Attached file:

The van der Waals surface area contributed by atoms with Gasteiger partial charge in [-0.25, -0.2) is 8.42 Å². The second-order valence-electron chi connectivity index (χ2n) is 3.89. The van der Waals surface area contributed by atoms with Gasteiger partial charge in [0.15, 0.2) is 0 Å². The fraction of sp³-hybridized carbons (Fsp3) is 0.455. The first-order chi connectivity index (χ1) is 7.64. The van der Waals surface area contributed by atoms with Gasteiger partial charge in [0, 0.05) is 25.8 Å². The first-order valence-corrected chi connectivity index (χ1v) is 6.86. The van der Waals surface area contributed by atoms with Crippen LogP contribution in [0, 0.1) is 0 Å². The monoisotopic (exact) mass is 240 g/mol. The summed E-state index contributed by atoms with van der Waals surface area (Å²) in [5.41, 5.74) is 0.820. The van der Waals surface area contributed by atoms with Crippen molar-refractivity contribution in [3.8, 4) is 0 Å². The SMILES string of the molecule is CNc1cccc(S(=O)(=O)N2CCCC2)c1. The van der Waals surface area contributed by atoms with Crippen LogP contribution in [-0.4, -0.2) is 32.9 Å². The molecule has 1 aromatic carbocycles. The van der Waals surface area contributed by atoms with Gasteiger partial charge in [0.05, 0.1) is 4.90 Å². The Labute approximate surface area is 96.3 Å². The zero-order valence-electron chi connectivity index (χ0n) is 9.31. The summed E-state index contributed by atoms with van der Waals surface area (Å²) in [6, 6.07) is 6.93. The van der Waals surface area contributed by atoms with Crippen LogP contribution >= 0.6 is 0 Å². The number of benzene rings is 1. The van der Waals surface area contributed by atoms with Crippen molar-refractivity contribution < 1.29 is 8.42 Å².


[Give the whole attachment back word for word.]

The van der Waals surface area contributed by atoms with Gasteiger partial charge in [-0.25, -0.2) is 8.42 Å². The second-order valence-electron chi connectivity index (χ2n) is 3.89. The van der Waals surface area contributed by atoms with Gasteiger partial charge in [0.15, 0.2) is 0 Å². The fraction of sp³-hybridized carbons (Fsp3) is 0.455. The first-order chi connectivity index (χ1) is 7.64. The van der Waals surface area contributed by atoms with Gasteiger partial charge in [0, 0.05) is 25.8 Å². The first-order valence-corrected chi connectivity index (χ1v) is 6.86. The van der Waals surface area contributed by atoms with Crippen LogP contribution in [0, 0.1) is 0 Å². The monoisotopic (exact) mass is 240 g/mol. The summed E-state index contributed by atoms with van der Waals surface area (Å²) in [5.41, 5.74) is 0.820. The van der Waals surface area contributed by atoms with Crippen molar-refractivity contribution in [3.8, 4) is 0 Å². The SMILES string of the molecule is CNc1cccc(S(=O)(=O)N2CCCC2)c1. The van der Waals surface area contributed by atoms with Crippen LogP contribution in [-0.4, -0.2) is 32.9 Å². The molecule has 1 aromatic carbocycles. The van der Waals surface area contributed by atoms with Gasteiger partial charge in [0.05, 0.1) is 4.90 Å². The Labute approximate surface area is 96.3 Å². The zero-order valence-electron chi connectivity index (χ0n) is 9.31. The summed E-state index contributed by atoms with van der Waals surface area (Å²) in [6, 6.07) is 6.93. The van der Waals surface area contributed by atoms with Crippen LogP contribution >= 0.6 is 0 Å². The number of benzene rings is 1. The van der Waals surface area contributed by atoms with Crippen molar-refractivity contribution < 1.29 is 8.42 Å².